San Francisco mayor London Breed has announced a plan to ensure that all commercial buildings in the city larger than 50,000 square feet are powered by renewable energy by 2030.
The move will see the city’s 50 largest buildings transition to clean energy by 2022. Smaller commercial buildings will also form part of the plan, according to staggered deadlines, in the run up to the 2030 deadline. The city intends for renewable power to be in place city-wide by 2050.
City data has shown that approximately 44% of San Francisco’s greenhouse emissions are caused by buildings, approximately half of which are commercial. Commercial property owners will need to switch to a greenhouse emission-free utility schemes, such as those offered by Pacific Gas & Electric and other utilities.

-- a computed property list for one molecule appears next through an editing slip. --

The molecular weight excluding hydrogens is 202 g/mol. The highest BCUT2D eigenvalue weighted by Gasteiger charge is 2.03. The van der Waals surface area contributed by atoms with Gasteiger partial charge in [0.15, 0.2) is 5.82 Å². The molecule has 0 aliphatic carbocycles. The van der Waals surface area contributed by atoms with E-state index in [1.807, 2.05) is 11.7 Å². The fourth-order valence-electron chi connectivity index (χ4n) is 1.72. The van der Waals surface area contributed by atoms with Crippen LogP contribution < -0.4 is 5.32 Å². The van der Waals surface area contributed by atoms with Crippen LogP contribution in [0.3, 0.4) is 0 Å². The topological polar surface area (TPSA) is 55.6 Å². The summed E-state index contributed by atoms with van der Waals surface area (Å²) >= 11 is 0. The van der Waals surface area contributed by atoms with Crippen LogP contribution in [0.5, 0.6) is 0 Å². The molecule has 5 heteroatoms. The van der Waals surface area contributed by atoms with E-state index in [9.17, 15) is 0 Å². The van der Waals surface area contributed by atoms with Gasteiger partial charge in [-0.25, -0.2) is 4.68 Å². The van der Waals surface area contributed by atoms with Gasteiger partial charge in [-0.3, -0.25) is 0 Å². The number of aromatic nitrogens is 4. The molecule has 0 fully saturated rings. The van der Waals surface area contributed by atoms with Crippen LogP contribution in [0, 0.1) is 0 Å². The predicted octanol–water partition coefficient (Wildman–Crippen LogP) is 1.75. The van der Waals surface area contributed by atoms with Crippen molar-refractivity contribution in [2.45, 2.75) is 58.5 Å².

According the city’s environment department, utility bills may rise between 2% and 4% should building owners switch to the San Francisco Public Utilities Commission’s CleanPowerSF program, or by up to 5% for the PG&E renewable plan.
The proposal will be introduced to San Francisco’s board of supervisors in May, and if approved, would make the city the most advanced in the US in terms of commercial building requirements. Other cities such as New York have also taken firm steps towards the green energy transition, with a recent bill passed by the New York city council which sets emissions caps for certain buildings and requires property owners to upgrade insulation and heating systems to cut emissions.